We compare the performance of our approach in contrast with the prominent state-of-the-art techniques in NIRS-based classification. An overview of the literature pertinent to NIRS-based classification reveals that linear discriminant analysis (LDA) (Herff et al., 2013a; Naseer and Hong, 2013b; Hong et al., 2015), linear support vector machine (SVM) (Cui et al., 2010c; Hu et al., 2012; Hai et al., 2013), and quadratic discriminant analysis (QDA) (Naito et al., 2007) are dominant approaches that are adopted by the research community in this field. This is mainly due to the underlying linear trends of various components (e.g., oxy-(HbO) and deoxy-hemoglobin (HbR) changes in a specific brain region, etc.) that form the NIRS data time series (Cui et al., 2010c; Kamran and Hong, 2014). However, in addition to these methodologies, we include the comparative analysis of our approach in contrast with logistic regression (Freedman, 2009), RBF SVM (Chang et al., 2010), k-nearest-neighbor (KNN) (Fix and Hodges, 1951), decision tree (Breiman et al., 1984), random forest (Shi et al., 1995), and Naive Bayes (Stuart and Norvig, 2003) algorithms to ensure a thorough analysis of the performance of our model. We use Python scikit-learn^{1} package for this purpose. It is worth noting that the best setting of the parameters of these models are *K* = 3, *d* = 3, *n* = 10, *c* = 1e5 for number of neighbors in KNN, depth in decision tree, number of estimators in random forest, and penalty term in logistic regression, respectively. Furthermore, the penalty terms for linear and RBF SVM are *c* = 0.025 and *c* = 1.0, respectively.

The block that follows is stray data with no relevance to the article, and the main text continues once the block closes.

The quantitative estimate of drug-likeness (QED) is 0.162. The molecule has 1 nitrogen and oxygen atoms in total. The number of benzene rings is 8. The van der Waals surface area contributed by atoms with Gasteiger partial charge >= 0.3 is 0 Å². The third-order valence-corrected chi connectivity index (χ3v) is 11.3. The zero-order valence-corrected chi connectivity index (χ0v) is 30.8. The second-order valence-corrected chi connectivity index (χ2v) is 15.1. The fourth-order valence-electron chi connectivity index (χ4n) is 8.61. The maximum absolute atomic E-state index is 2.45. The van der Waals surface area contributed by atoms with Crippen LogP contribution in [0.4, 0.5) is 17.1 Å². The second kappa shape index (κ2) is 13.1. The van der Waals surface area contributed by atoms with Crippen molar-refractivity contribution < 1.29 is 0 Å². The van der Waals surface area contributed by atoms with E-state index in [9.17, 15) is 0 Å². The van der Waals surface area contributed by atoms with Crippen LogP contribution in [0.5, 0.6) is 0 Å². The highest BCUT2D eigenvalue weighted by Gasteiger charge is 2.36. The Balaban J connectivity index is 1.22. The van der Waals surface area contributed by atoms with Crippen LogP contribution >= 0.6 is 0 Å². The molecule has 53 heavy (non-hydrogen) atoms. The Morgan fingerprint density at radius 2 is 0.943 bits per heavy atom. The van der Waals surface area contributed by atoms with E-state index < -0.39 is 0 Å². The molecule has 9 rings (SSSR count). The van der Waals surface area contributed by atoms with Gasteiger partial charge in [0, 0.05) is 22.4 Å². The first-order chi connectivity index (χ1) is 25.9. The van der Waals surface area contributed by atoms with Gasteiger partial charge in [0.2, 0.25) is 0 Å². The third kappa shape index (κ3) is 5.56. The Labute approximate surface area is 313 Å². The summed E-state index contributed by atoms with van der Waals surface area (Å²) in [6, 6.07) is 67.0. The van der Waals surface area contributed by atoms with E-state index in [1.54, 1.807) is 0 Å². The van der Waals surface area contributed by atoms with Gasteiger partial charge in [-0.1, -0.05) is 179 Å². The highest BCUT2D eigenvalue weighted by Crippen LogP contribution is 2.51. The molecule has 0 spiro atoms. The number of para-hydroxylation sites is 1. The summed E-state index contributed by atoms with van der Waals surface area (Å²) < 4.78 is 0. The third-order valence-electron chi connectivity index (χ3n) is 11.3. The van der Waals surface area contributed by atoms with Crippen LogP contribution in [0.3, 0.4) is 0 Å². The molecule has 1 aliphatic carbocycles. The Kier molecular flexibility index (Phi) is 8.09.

### 4.2. Results Collection